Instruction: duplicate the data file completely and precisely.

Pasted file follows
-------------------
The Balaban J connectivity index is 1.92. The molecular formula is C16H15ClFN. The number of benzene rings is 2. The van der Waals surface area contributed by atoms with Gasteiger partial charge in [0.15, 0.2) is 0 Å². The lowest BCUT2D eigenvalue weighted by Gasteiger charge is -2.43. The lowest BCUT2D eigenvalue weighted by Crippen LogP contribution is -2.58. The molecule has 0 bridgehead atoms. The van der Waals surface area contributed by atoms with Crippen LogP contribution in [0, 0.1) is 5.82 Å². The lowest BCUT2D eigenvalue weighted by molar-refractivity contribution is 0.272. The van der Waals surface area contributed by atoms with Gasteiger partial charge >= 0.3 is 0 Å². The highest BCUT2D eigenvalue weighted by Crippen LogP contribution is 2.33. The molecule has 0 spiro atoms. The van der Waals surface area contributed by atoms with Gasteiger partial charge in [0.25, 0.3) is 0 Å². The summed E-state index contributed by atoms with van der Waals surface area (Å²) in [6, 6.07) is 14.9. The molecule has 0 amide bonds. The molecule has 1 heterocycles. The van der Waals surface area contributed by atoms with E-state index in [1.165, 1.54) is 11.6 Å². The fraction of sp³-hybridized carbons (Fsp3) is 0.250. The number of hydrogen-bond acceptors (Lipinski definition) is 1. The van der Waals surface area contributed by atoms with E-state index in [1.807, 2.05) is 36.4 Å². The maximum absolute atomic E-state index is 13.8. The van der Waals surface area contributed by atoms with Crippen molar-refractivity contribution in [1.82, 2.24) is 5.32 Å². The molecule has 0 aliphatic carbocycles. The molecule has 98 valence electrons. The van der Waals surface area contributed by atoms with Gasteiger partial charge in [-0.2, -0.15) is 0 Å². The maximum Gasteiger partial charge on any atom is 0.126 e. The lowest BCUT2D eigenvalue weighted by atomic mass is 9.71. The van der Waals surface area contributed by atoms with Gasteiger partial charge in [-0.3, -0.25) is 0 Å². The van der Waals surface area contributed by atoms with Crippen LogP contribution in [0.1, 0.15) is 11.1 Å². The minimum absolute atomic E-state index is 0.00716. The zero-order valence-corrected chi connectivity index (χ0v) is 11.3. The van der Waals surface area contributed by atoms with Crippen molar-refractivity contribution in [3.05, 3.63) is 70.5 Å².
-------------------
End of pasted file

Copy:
The Balaban J connectivity index is 1.92. The molecular formula is C16H15ClFN. The number of benzene rings is 2. The van der Waals surface area contributed by atoms with Gasteiger partial charge in [0.15, 0.2) is 0 Å². The lowest BCUT2D eigenvalue weighted by Gasteiger charge is -2.43. The lowest BCUT2D eigenvalue weighted by Crippen LogP contribution is -2.58. The molecule has 0 bridgehead atoms. The van der Waals surface area contributed by atoms with Crippen LogP contribution in [0, 0.1) is 5.82 Å². The lowest BCUT2D eigenvalue weighted by molar-refractivity contribution is 0.272. The van der Waals surface area contributed by atoms with Gasteiger partial charge >= 0.3 is 0 Å². The highest BCUT2D eigenvalue weighted by Crippen LogP contribution is 2.33. The molecule has 0 spiro atoms. The van der Waals surface area contributed by atoms with Gasteiger partial charge in [0.25, 0.3) is 0 Å². The summed E-state index contributed by atoms with van der Waals surface area (Å²) in [6, 6.07) is 14.9. The molecule has 0 amide bonds. The molecule has 1 heterocycles. The van der Waals surface area contributed by atoms with E-state index in [1.165, 1.54) is 11.6 Å². The fraction of sp³-hybridized carbons (Fsp3) is 0.250. The number of hydrogen-bond acceptors (Lipinski definition) is 1. The van der Waals surface area contributed by atoms with E-state index in [1.807, 2.05) is 36.4 Å². The maximum absolute atomic E-state index is 13.8. The van der Waals surface area contributed by atoms with Crippen molar-refractivity contribution in [1.82, 2.24) is 5.32 Å². The molecule has 0 aliphatic carbocycles. The molecule has 98 valence electrons. The van der Waals surface area contributed by atoms with Gasteiger partial charge in [-0.2, -0.15) is 0 Å². The maximum Gasteiger partial charge on any atom is 0.126 e. The lowest BCUT2D eigenvalue weighted by atomic mass is 9.71. The van der Waals surface area contributed by atoms with Gasteiger partial charge in [-0.3, -0.25) is 0 Å². The van der Waals surface area contributed by atoms with Crippen LogP contribution in [0.1, 0.15) is 11.1 Å². The minimum absolute atomic E-state index is 0.00716. The zero-order valence-corrected chi connectivity index (χ0v) is 11.3. The van der Waals surface area contributed by atoms with Crippen molar-refractivity contribution in [3.05, 3.63) is 70.5 Å².